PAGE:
Annual reports can be quite lengthy documents. For example, Bank of America's (NYSE:BAC) 2017 annual report is 214 pages long, including about 180 pages of financial discussion and statistical tables. So, it's no surprise that many investors aren't sure what parts are the most important to pay attention to, as analyzing an entire annual report can easily take an entire day.
When asked about the most important things he looks for in an annual report at a couple of shareholder meetings years ago, Berkshire Hathaway (NYSE:BRK-A) (NYSE:BRK-B) CEO Warren Buffett's answers focused around two general themes -- and neither one had to do with analyzing the company's financials.
How does management deal with problems?
Annual reports typically begin with a letter from the CEO to shareholders about the company's performance over the past year, and where they see the company heading in the future. This letter, which is often just a few pages long (Bank of America CEO Brian Moynihan's latest letter is just seven pages, including some graphics), is perhaps the most valuable part of the annual report, according to Buffett.
It's tough to overstate the emphasis Buffett places on honest, transparent, and shareholder-focused management. "We see if the management is telling us about the things we'd want to know about if we owned 100% of the company," Buffett said. "I like to know as much as I can about the person that's running it, how they think about the business, and what's really going on in the business."
As Buffett explains further:
I'd like to have a report that would be identical to what if I owned half of a company but was away for a year but had a partner who owned the other half. When I came back, that he would tell me what had taken place during the past year and what he foresaw coming up. If we read a bunch of public relations gobbledygook, and we see lots of pictures and no facts, it has some effect on our attitude toward the business. We want to understand the business better when we get through the annual report than when we picked it up.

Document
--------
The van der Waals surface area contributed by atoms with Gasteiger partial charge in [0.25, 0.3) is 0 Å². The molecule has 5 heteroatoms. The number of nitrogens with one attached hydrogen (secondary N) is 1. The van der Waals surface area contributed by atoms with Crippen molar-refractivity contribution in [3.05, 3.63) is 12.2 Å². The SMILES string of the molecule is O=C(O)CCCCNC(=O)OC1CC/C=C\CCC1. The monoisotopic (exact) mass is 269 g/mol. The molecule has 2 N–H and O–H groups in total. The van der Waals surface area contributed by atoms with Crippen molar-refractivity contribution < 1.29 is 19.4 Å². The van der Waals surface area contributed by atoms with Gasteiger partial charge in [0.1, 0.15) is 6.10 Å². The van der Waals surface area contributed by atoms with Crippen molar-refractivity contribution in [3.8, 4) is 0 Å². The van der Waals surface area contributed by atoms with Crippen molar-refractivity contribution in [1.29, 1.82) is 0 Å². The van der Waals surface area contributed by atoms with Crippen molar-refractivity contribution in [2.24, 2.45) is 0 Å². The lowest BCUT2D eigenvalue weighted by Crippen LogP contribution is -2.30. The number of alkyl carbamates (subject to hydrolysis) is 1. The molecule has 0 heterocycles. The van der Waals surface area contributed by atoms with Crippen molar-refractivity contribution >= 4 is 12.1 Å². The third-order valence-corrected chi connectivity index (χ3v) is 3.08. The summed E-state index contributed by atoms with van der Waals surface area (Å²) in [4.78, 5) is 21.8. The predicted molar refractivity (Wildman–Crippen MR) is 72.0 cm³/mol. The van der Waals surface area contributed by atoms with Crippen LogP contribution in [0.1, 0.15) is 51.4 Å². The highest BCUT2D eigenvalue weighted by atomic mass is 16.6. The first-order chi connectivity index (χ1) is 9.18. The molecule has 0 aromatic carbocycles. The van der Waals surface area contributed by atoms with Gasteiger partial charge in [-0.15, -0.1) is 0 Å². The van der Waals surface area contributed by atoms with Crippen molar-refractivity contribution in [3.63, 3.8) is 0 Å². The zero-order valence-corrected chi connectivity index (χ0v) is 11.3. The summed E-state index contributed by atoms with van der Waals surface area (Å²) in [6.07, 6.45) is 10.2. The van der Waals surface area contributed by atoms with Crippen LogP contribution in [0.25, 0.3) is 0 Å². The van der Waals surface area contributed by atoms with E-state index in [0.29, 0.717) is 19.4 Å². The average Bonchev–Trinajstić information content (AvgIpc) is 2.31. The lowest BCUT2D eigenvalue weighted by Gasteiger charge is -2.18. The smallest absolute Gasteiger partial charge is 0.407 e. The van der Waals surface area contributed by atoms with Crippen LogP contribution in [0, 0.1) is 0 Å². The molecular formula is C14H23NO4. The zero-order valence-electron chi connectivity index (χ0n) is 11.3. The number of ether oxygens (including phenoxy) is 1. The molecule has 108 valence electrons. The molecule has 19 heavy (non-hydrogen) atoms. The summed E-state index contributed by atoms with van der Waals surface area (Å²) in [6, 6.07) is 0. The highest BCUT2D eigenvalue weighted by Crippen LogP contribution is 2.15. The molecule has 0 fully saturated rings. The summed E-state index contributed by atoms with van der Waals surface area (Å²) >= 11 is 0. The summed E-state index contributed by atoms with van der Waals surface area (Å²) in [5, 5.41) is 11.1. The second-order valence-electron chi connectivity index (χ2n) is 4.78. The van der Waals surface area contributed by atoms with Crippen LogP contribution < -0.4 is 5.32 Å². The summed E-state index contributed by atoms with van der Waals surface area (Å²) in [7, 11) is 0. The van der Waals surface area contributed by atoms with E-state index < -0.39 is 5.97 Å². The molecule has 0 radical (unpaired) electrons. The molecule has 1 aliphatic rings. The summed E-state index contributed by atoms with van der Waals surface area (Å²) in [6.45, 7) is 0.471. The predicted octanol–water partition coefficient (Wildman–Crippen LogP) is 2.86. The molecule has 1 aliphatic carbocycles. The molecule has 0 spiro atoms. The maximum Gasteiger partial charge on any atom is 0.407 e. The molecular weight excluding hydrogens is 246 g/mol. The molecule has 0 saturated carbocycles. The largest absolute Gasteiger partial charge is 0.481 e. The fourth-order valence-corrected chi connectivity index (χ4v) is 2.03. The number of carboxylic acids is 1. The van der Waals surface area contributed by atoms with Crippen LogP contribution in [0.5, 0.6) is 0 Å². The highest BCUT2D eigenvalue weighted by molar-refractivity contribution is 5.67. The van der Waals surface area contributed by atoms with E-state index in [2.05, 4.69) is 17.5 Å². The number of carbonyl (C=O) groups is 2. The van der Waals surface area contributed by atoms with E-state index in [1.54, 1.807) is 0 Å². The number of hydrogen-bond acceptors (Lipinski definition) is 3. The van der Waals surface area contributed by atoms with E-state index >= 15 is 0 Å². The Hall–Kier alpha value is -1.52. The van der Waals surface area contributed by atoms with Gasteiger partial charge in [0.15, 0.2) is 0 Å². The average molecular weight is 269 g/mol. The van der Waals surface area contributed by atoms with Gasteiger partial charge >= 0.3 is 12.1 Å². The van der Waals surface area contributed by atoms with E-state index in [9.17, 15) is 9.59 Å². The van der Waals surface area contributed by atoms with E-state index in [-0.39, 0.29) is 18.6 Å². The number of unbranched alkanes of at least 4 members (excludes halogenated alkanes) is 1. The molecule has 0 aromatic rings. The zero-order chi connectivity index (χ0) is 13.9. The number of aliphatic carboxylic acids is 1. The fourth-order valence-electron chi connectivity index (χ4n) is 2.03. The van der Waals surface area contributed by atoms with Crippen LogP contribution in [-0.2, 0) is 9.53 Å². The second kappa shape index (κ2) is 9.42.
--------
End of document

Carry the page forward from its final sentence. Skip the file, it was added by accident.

Buffett also likes to see managers who are straightforward about a company's problems.
Almost every business has problems ... A lot of companies, for example, have investor relations people, and they're dying to pump out what they think is good news all the time ... we try to stay away from businesses like that.
Berkshire's vice chairman Charlie Munger agreed, and pointed out that such honesty is rare. "What you seldom see in an annual report is a sentence like this: 'This is a very serious problem, and we haven't quite figured out how to handle it,'" Munger said.
A great recent example of this can be seen in the 2017 annual report of major Berkshire Hathaway stock holding Wells Fargo (NYSE:WFC). Instead of glossing over the company's infamous fake-accounts and other scandals and simply focusing on the good parts of the business, CEO Tim Sloan made the company's problems and detailed discussions of the planned and implemented solutions the central focus of his letter. And, Sloan acknowledged that "we still have work to do."
How is the competition doing?
The other theme to Buffett's answers was that he doesn't read only the annual reports of the companies that he's invested in, or that he's considering investing in. Instead, he reads the reports of the competition as well. Buffett said:
If we owned stock in a company, in an industry, and there are eight other companies that are in the same industry ... I want to be on the mailing list for the reports for the other eight because I can't understand how my company is doing unless I understand what the other eight are doing.
This makes perfect sense when you think about it. One of Buffett's key objectives is to find investments that have competitive advantages over their peers, and reading the annual reports of other companies can give Buffett insight as to whether a certain company has such an advantage, is losing its advantage, or is doing generally better or worse than the competition.
As Buffett puts it, "I can't be an intelligent owner of a business unless I know what all the other businesses in that industry are doing."
The key takeaway
Don't spend too much time stressing about all of the numbers and charts in annual reports. Sure, it's a good idea to read the company's financial results in its earnings report, but this is generally a relatively short document. It's rare for even a highly experienced investor to read an entire 200-plus page annual report cover to cover.
An annual report can give you insight into how a company's management is handling the opportunities for growth, as well as the challenges facing the business. So, focus on the management discussions in the annual reports of the stocks you own -- as well as in the reports of their competitors.